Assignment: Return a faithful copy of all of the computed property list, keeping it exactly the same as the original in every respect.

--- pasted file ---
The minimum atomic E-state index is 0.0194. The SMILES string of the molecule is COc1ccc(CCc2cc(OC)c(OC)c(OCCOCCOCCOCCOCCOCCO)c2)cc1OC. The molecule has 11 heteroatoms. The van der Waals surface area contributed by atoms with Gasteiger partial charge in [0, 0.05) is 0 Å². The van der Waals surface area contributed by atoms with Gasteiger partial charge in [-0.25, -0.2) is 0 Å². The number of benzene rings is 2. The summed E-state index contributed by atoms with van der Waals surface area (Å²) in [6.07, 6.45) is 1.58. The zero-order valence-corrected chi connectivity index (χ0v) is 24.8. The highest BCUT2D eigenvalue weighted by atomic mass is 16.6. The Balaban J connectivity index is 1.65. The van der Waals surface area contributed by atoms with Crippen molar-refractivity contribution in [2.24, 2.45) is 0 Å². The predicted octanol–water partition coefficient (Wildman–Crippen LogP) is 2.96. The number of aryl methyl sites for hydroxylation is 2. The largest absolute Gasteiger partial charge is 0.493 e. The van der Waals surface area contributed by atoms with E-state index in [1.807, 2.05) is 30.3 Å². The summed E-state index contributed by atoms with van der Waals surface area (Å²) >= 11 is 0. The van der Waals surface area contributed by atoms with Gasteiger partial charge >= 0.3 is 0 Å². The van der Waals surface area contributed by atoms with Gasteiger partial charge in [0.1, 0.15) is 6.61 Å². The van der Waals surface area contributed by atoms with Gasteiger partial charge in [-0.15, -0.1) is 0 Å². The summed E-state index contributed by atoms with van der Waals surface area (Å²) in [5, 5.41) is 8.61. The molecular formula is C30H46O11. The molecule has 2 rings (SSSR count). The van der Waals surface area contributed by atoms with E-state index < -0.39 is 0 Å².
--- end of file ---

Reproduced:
The minimum atomic E-state index is 0.0194. The SMILES string of the molecule is COc1ccc(CCc2cc(OC)c(OC)c(OCCOCCOCCOCCOCCOCCO)c2)cc1OC. The molecule has 11 heteroatoms. The van der Waals surface area contributed by atoms with Gasteiger partial charge in [0, 0.05) is 0 Å². The van der Waals surface area contributed by atoms with Gasteiger partial charge in [-0.25, -0.2) is 0 Å². The number of benzene rings is 2. The summed E-state index contributed by atoms with van der Waals surface area (Å²) in [6.07, 6.45) is 1.58. The zero-order valence-corrected chi connectivity index (χ0v) is 24.8. The highest BCUT2D eigenvalue weighted by atomic mass is 16.6. The Balaban J connectivity index is 1.65. The van der Waals surface area contributed by atoms with Crippen molar-refractivity contribution in [2.24, 2.45) is 0 Å². The predicted octanol–water partition coefficient (Wildman–Crippen LogP) is 2.96. The number of aryl methyl sites for hydroxylation is 2. The largest absolute Gasteiger partial charge is 0.493 e. The van der Waals surface area contributed by atoms with E-state index in [1.807, 2.05) is 30.3 Å². The summed E-state index contributed by atoms with van der Waals surface area (Å²) >= 11 is 0. The van der Waals surface area contributed by atoms with Gasteiger partial charge >= 0.3 is 0 Å². The van der Waals surface area contributed by atoms with Gasteiger partial charge in [0.1, 0.15) is 6.61 Å². The van der Waals surface area contributed by atoms with Gasteiger partial charge in [-0.15, -0.1) is 0 Å². The summed E-state index contributed by atoms with van der Waals surface area (Å²) in [5, 5.41) is 8.61. The molecular formula is C30H46O11. The molecule has 2 rings (SSSR count). The van der Waals surface area contributed by atoms with E-state index < -0.39 is 0 Å².